Coffee table coasters may be inverted, challenge coins were turned upside down, and candles would be mysteriously turned a quarter in either direct from their original orientation. The rare time when I was unable to detect these changes while Bosco was still present served as a distinctive source of delight for Bosco.
Particularly, my friend seemed to relish in how upset I would become each time my items were moved. One may think that after the first dozen times or so the altered setting of my home would be anticipated and expected, thus leading to less distress.
However, back then, I didn’t know about what was truly causing my emotional and behavioral reaction. I mistakenly subscribed to the Action-Consequence (A-C) connection, thinking that some event occurred and as a result I would twist off—overreact in an emotional or behavioral manner.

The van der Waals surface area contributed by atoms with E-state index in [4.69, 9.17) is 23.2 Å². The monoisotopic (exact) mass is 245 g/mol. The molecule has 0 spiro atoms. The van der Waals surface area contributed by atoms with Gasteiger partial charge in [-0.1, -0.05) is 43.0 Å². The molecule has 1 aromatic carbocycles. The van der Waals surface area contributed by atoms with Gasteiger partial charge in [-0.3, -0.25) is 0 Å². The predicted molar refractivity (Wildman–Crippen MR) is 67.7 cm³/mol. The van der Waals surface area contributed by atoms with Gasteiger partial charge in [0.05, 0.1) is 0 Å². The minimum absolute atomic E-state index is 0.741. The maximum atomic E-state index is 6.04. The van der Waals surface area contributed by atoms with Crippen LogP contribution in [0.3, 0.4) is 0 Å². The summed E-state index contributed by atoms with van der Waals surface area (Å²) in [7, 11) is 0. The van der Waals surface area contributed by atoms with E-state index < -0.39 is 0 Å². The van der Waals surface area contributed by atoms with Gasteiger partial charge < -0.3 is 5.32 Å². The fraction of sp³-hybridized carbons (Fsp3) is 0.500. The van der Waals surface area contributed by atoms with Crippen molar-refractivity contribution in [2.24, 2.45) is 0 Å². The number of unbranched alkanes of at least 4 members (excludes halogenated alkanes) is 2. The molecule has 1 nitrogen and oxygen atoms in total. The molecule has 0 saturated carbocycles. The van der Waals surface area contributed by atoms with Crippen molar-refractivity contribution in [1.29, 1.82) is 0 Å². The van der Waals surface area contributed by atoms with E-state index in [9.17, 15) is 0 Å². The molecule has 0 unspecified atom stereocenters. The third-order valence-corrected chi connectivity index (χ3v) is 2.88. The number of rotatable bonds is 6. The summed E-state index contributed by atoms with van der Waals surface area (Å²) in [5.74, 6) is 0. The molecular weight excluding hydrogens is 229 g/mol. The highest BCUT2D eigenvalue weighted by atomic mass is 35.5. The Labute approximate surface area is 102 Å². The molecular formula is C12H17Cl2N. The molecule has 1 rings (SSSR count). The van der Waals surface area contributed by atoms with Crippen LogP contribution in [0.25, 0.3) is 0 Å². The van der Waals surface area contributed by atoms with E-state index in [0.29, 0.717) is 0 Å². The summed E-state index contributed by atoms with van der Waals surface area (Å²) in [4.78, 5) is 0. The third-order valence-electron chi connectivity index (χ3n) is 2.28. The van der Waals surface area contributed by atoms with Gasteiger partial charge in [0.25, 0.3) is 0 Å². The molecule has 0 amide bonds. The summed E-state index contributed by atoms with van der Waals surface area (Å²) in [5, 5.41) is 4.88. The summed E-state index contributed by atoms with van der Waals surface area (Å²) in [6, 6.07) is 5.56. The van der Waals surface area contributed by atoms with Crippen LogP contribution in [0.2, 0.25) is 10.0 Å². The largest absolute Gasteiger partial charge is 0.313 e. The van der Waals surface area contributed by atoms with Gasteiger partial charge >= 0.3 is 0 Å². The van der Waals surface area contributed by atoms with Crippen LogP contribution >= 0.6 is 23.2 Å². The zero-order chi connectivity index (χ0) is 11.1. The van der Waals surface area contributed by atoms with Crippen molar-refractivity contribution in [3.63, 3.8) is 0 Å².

I was wrong. To disprove the supposed causation narrative supported by an A-C connection, consider that I didn’t become upset until I learned of Bosco’s tomfoolery after the fact.
It wasn’t Bosco swapping out remotes that upset me, because I was largely unaware of when he was rearranging items in my home. That rules out the action portion of the equation, because Bosco’s behavior didn’t cause my reaction.
I suppose a discerning reader may object by saying, “Deric, the action in this case is you seeing the aftermath of Bosco’s tomfoolery.” Very well, let’s examine this hypothesis. Is it true that my observation of the aftereffects from Bosco’s hand caused me to react in a particular way?
No. Even if Bosco got up in the middle of a visit, walked over to my DVDs, and began rearranging the movies—all while I watched him doing it, such an event would not serve as the cause of my consequence.